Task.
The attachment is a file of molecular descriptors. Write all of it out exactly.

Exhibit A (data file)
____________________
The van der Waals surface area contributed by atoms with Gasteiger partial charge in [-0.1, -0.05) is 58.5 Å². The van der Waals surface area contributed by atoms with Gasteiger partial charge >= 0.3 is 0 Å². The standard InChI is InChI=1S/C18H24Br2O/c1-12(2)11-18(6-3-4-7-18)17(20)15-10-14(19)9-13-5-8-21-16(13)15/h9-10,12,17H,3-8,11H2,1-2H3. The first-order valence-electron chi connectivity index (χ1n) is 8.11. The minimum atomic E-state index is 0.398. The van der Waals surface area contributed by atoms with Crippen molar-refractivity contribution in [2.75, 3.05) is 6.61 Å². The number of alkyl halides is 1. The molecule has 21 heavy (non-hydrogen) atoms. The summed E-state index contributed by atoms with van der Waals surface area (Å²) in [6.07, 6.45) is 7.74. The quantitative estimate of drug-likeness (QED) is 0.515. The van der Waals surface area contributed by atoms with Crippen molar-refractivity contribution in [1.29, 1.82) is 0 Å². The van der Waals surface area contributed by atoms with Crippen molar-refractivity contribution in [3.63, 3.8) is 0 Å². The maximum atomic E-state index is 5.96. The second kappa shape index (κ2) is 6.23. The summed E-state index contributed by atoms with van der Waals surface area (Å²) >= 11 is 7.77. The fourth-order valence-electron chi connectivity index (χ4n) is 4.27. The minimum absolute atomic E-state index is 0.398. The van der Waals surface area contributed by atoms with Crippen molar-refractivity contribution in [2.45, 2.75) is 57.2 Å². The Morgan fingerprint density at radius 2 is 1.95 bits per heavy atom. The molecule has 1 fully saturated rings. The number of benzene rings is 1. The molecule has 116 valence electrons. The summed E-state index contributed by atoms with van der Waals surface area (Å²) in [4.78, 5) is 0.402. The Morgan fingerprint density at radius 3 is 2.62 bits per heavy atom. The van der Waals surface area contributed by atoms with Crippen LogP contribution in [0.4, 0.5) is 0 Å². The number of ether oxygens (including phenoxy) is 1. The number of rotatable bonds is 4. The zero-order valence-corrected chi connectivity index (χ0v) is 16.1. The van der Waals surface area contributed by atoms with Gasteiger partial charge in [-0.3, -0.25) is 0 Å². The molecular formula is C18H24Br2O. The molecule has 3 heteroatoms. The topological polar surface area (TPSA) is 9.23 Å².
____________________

The van der Waals surface area contributed by atoms with Gasteiger partial charge in [-0.1, -0.05) is 58.5 Å². The van der Waals surface area contributed by atoms with Gasteiger partial charge >= 0.3 is 0 Å². The standard InChI is InChI=1S/C18H24Br2O/c1-12(2)11-18(6-3-4-7-18)17(20)15-10-14(19)9-13-5-8-21-16(13)15/h9-10,12,17H,3-8,11H2,1-2H3. The first-order valence-electron chi connectivity index (χ1n) is 8.11. The minimum atomic E-state index is 0.398. The van der Waals surface area contributed by atoms with Crippen molar-refractivity contribution in [2.75, 3.05) is 6.61 Å². The number of alkyl halides is 1. The molecule has 21 heavy (non-hydrogen) atoms. The summed E-state index contributed by atoms with van der Waals surface area (Å²) in [6.07, 6.45) is 7.74. The quantitative estimate of drug-likeness (QED) is 0.515. The van der Waals surface area contributed by atoms with Crippen molar-refractivity contribution in [1.29, 1.82) is 0 Å². The van der Waals surface area contributed by atoms with Crippen molar-refractivity contribution in [3.63, 3.8) is 0 Å². The maximum atomic E-state index is 5.96. The second kappa shape index (κ2) is 6.23. The summed E-state index contributed by atoms with van der Waals surface area (Å²) >= 11 is 7.77. The fourth-order valence-electron chi connectivity index (χ4n) is 4.27. The minimum absolute atomic E-state index is 0.398. The van der Waals surface area contributed by atoms with Crippen molar-refractivity contribution in [2.45, 2.75) is 57.2 Å². The Morgan fingerprint density at radius 2 is 1.95 bits per heavy atom. The molecule has 1 fully saturated rings. The number of benzene rings is 1. The molecule has 116 valence electrons. The summed E-state index contributed by atoms with van der Waals surface area (Å²) in [4.78, 5) is 0.402. The Morgan fingerprint density at radius 3 is 2.62 bits per heavy atom. The van der Waals surface area contributed by atoms with Crippen LogP contribution in [0.4, 0.5) is 0 Å². The number of ether oxygens (including phenoxy) is 1. The number of rotatable bonds is 4. The zero-order valence-corrected chi connectivity index (χ0v) is 16.1. The van der Waals surface area contributed by atoms with Gasteiger partial charge in [-0.3, -0.25) is 0 Å². The molecular formula is C18H24Br2O. The molecule has 3 heteroatoms. The topological polar surface area (TPSA) is 9.23 Å².